It was emerging markets wot done it. The US Federal Reserve fought shy of hiking interest rates in September because of the impact on emerging markets, or rather China. The Fed’s remit is to consider US inflation and employment, but it can’t ignore major creditor nations such as China any longer. Isolationism doesn’t cut it any more, because the US economy will catch any blowback.
Partners In Debt
Emerging markets have seized advantage of record-low interest rates to load up on dollar-denominated debt, and a stronger dollar would make this will be more expensive to service. It would also would hit growth in countries whose currencies are tied to the greenback. If their currency pegs started to buckle under the strain, they would have to dump short-dated US Treasuries to maintain their exchange rates, which would force US domestic interest rates higher.
So emerging markets can breathe a little easier, at least until the next Fed meeting in October, or maybe December, or failing that, some vague point in 2016. The consensus is that emerging markets are still too risky to invest in, after suffering more than $1 trillion of capital outflows in the past year. But investors should be wary of any consensus, especially those who like to take advantage of market sell-offs to buy shares at discount prices, as we do at the Fool. And not everybody agrees that emerging markets are toxic right now.
The Worse, The Better
It has undoubtedly been a rotten year for emerging markets. New research from online investment manager SCM Direct shows the MSCI Emerging Markets Index is down almost 14% year-to-date, leaving stocks trading at a 39% discount to their developed peers, the lowest for 12 years. Interested?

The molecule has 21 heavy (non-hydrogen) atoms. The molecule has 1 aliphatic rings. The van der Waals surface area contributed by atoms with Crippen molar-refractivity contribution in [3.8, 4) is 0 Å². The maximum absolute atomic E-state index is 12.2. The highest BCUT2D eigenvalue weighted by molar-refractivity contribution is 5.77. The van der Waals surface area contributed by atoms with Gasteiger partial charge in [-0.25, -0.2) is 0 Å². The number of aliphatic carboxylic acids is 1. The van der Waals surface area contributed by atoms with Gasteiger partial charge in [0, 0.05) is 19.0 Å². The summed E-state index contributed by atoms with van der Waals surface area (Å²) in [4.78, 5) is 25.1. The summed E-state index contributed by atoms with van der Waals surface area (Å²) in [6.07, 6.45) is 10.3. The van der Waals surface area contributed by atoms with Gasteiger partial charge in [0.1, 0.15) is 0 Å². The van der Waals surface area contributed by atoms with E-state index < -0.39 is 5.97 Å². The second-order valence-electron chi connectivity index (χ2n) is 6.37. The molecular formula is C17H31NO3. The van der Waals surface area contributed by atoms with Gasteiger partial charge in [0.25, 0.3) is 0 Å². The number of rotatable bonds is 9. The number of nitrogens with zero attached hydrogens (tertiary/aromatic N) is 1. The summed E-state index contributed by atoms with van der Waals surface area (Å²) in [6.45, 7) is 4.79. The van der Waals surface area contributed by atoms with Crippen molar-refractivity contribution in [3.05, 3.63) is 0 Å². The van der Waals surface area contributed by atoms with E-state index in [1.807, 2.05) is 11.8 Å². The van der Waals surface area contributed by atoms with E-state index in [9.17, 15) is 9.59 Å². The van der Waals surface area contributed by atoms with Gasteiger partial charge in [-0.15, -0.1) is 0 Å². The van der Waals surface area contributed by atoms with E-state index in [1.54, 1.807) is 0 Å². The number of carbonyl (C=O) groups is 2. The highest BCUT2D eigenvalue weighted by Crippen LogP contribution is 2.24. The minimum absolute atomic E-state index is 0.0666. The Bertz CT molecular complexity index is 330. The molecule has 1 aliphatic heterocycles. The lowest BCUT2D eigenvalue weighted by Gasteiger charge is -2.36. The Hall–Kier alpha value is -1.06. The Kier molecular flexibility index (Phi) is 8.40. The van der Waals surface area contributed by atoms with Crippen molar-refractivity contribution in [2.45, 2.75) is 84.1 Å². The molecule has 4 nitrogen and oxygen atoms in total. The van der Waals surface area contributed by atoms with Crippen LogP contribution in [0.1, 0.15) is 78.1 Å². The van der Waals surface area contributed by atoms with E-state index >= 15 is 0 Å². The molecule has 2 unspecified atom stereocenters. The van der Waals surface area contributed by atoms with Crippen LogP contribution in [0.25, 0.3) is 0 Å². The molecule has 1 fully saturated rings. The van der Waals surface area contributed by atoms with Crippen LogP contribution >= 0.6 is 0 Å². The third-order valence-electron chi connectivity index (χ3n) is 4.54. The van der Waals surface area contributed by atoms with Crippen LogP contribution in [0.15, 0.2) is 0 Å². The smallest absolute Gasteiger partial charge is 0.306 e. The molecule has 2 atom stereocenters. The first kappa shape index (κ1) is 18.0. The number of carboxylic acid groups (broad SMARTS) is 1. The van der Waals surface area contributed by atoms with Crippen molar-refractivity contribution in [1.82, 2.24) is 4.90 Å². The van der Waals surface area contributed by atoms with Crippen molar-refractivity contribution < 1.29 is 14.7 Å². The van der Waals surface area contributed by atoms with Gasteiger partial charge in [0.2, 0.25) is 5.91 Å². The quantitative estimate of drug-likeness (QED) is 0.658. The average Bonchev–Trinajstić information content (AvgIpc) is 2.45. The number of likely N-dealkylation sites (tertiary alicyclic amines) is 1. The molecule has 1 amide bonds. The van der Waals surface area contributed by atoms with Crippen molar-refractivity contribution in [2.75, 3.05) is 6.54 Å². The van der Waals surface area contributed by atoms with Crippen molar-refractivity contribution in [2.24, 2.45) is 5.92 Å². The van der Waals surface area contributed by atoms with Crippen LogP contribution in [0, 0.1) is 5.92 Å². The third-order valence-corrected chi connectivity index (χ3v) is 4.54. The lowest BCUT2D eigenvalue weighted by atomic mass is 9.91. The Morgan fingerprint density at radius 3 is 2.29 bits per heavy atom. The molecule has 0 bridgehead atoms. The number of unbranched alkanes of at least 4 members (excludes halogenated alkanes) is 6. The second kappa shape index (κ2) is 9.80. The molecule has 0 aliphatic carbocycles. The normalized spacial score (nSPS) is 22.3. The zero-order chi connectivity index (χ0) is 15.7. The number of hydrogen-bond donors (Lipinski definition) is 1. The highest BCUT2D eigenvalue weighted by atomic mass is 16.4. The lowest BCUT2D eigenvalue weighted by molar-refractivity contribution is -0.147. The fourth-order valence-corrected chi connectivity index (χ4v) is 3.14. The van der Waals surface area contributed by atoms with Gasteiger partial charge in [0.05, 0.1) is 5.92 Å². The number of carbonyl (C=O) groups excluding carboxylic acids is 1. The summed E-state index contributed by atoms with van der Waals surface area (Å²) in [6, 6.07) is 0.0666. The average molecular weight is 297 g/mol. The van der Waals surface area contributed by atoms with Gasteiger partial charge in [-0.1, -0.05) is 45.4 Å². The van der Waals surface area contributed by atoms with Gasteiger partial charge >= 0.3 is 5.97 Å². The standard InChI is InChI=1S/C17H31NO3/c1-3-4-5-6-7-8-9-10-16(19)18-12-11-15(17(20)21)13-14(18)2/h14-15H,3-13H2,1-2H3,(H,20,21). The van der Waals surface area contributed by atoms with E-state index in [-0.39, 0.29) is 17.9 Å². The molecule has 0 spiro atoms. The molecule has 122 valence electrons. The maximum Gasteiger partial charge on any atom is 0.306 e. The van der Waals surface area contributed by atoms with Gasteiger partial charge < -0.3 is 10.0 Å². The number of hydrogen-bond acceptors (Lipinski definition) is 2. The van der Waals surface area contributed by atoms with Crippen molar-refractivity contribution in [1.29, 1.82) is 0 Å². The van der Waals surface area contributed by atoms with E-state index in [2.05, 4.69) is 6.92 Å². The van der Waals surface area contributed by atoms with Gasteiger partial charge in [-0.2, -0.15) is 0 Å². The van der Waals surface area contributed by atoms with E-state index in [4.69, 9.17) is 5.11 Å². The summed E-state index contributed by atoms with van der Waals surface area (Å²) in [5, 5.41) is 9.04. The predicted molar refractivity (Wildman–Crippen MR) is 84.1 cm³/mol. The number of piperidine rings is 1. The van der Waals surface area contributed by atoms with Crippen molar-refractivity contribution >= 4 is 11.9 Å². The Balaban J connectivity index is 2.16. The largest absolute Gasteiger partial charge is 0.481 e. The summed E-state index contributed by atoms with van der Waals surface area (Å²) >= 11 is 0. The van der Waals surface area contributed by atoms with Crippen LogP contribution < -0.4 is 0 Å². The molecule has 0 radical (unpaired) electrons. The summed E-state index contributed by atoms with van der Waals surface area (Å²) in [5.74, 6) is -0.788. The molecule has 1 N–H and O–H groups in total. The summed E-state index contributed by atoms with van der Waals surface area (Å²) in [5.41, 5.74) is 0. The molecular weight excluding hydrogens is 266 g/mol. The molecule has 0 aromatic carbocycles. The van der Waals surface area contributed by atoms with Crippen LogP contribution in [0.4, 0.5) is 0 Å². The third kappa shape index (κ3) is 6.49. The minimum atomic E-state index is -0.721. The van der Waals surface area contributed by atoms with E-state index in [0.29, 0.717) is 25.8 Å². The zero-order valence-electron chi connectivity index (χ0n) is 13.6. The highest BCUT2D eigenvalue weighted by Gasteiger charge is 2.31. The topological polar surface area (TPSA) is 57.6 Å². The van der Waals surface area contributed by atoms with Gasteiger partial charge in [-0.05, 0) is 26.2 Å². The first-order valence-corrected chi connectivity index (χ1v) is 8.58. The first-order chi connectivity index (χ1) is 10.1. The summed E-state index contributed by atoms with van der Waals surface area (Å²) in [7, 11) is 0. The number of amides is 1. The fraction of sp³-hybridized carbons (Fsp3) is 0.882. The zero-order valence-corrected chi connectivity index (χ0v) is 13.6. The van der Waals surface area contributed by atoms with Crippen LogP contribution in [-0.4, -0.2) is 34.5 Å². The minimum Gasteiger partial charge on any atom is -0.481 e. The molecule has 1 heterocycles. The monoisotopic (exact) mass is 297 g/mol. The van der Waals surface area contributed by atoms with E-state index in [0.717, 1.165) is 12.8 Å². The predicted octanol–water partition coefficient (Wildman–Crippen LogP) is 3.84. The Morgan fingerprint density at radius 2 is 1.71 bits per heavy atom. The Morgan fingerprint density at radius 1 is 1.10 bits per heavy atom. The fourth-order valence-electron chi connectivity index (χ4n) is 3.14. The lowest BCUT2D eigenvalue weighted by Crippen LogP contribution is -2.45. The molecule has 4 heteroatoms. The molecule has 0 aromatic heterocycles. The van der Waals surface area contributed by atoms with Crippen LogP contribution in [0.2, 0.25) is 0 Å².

Alan and Gina Miller, the experienced investors behind SCM, say these figures suggest that emerging market stocks could make a potential gain of nearly 25% over the next 12 months. Like the Fool, they think the best time to buy shares is when markets are volatile and investors are nervous
Meet The Millers
The Millers have pored over the history of emerging market equity performance and volatility since March 2000 and found the average total return from investing at volatile times like these was 24.4%. In the vast majority of cases, investors received a double-digit return over the next year, with no negative recorded returns.
That certainly chimes with everything the Fool has stood for over the past few decades. But it would still take a brave investor to leap into emerging markets today. You might want to look for clearer evidence that the Chinese economy is stabilising and commodity prices have stopped falling.
You might also like to wait to see what happens to emerging markets when the Fed finally does hike interest rates, as that might be an even better buying opportunity. The problem is that if you wait until the picture becomes clearer, by then it is too late. The bargains will have been snapped up.
It would take a brave contrarian to blaze away at emerging markets right now. But it might be worth stockpiling your ammunition.